Some models, notably the G19 and G30, will occasionally eject to the rear and bounce a spent casing off your right earmuff. If that bothers you, a good gunsmith or factory-trained armorer can tweak ejector and extractor to fix that. And, for heaven’s sake, use only Glock magazines! There’s not an aftermarket unit out there that I’d trust.
Some find the pistol large for their hands, particularly the bigger frame models. Gaston Glock and his team designed the G17 as a military weapon, to fit the typical combat soldier, an average size adult male. Furthermore, they designed it on the assumption that the shooter would activate the trigger with the pad of the index finger. For those who prefer to make contact at the distal joint, trigger reach may also be too far.
Solution: Robbie Barrkman came up with the “Robarize” job, in which the hollow in the back of the grip is filled with epoxy, and then the whole thing is taken down, moving the rear grip-strap forward and profoundly improving trigger reach. For information reach out to www.robarguns.com. My friend Rick Devoid also does an excellent job of this, and you can reach him at www.tarnhelm.com.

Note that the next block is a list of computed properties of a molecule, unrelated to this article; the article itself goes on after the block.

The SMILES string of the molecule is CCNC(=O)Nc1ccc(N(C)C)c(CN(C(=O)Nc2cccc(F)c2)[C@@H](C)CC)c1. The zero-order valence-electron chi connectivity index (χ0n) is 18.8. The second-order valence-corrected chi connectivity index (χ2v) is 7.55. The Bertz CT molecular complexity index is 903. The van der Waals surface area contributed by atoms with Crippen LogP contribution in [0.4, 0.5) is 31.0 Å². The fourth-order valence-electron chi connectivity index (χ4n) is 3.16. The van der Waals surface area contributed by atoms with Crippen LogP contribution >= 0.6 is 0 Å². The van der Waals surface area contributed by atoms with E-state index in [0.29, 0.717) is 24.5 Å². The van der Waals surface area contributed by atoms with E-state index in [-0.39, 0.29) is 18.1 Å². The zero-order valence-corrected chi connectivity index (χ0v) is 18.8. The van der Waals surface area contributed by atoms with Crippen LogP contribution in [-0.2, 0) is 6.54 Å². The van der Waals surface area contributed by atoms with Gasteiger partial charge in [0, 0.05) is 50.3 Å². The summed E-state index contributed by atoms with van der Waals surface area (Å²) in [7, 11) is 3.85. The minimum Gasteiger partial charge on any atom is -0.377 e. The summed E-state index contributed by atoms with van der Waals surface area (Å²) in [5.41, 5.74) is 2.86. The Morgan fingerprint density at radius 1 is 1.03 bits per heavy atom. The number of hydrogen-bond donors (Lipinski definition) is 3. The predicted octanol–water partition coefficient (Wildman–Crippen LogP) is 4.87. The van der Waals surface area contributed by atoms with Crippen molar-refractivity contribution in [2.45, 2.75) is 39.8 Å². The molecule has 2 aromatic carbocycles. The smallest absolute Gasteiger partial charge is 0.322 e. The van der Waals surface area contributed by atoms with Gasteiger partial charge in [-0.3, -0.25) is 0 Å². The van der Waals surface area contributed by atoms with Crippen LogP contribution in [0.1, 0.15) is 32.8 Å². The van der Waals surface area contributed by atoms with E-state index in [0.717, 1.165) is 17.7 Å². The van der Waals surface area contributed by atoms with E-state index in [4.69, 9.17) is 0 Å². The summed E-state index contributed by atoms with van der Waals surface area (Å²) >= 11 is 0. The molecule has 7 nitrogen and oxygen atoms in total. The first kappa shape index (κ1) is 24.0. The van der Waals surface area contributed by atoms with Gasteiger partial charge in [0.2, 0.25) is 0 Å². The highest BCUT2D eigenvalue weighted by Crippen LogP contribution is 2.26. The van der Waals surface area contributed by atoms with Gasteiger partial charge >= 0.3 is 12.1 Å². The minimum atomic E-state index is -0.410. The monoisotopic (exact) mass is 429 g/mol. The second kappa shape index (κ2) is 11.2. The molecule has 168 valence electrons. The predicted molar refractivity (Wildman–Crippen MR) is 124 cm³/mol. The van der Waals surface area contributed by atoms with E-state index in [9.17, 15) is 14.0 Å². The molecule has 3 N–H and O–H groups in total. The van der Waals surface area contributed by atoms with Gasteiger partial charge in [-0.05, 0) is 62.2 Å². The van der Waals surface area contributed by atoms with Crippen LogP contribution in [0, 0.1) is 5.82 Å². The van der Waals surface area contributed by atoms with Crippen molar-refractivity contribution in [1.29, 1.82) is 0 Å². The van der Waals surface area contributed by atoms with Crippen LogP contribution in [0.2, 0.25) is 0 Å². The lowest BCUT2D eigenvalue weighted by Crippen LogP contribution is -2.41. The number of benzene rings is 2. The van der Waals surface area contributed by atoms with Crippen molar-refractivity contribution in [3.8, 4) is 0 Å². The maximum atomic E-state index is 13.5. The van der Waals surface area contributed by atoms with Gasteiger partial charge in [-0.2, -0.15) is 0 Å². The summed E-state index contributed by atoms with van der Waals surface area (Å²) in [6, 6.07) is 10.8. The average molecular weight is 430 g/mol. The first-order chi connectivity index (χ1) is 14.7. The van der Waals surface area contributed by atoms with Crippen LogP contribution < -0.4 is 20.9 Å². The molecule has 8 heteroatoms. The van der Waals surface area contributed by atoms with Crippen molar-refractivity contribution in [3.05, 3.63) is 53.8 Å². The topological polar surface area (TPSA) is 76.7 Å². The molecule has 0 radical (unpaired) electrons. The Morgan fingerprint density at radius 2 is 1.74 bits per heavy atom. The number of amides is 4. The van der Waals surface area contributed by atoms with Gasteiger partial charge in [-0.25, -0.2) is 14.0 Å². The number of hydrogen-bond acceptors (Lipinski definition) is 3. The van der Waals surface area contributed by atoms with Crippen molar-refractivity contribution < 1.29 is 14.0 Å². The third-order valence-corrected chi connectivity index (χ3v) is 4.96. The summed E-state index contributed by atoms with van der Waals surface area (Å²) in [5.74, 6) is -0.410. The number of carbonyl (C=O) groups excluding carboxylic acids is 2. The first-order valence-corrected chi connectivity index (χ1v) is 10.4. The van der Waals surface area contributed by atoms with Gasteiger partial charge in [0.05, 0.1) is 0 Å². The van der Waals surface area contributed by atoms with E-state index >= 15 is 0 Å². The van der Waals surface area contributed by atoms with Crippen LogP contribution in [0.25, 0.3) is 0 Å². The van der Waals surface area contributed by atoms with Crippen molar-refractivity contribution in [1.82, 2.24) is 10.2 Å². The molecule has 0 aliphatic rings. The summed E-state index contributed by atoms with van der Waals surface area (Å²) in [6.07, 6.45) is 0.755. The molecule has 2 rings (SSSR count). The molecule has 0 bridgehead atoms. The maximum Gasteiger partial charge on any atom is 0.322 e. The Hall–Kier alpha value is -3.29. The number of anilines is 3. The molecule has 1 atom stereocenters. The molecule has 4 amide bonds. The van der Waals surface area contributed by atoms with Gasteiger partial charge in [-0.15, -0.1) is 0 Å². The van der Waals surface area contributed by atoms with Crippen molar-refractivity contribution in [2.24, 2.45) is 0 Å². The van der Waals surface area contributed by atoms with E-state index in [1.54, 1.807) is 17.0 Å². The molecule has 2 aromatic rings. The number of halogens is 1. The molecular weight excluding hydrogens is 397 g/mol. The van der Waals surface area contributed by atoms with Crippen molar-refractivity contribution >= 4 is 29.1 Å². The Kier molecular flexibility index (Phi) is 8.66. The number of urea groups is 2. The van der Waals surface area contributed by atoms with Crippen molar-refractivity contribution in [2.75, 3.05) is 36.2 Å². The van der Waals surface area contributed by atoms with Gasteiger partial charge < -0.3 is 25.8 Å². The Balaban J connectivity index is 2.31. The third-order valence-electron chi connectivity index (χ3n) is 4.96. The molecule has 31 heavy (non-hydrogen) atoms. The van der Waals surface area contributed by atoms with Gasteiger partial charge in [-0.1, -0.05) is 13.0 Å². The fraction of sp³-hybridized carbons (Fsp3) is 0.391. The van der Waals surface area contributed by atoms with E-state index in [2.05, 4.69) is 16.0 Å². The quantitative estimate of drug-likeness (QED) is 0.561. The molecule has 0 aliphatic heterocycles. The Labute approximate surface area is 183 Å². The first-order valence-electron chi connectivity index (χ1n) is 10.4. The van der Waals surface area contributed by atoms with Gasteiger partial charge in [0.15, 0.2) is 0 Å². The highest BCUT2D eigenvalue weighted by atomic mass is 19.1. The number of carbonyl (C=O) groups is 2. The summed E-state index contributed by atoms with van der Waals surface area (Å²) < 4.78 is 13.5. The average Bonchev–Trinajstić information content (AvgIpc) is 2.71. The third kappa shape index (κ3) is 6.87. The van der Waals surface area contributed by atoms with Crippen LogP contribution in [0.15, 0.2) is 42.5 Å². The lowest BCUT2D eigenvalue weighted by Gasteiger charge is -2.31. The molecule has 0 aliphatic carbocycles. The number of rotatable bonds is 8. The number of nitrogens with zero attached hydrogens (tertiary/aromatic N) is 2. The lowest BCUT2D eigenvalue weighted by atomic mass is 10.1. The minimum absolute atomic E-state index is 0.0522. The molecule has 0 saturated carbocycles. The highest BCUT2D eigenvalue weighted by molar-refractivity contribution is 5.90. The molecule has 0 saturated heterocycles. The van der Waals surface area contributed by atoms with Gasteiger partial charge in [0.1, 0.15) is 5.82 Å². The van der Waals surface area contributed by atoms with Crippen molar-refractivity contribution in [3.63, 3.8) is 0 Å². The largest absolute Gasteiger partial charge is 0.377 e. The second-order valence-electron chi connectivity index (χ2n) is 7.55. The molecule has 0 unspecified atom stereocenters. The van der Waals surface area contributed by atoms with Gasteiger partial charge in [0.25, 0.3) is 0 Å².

For those who wish their Glock had a traditional manual safety, Devoid can handle that too. He installs the safety developed by Joe Comminolli of Syracuse, New York. Right hand only, operating with a downward swipe of the thumb like a 1911 or Browning Hi-Power’s lever, it’s natural, quick, and sturdy. I’ve carried one for months at a time and found it ergonomic and foolproof. Glock’s own short-lived 17-S had its thumb safety mounted on the slide, where the selector switch is located on the G18 machine pistol.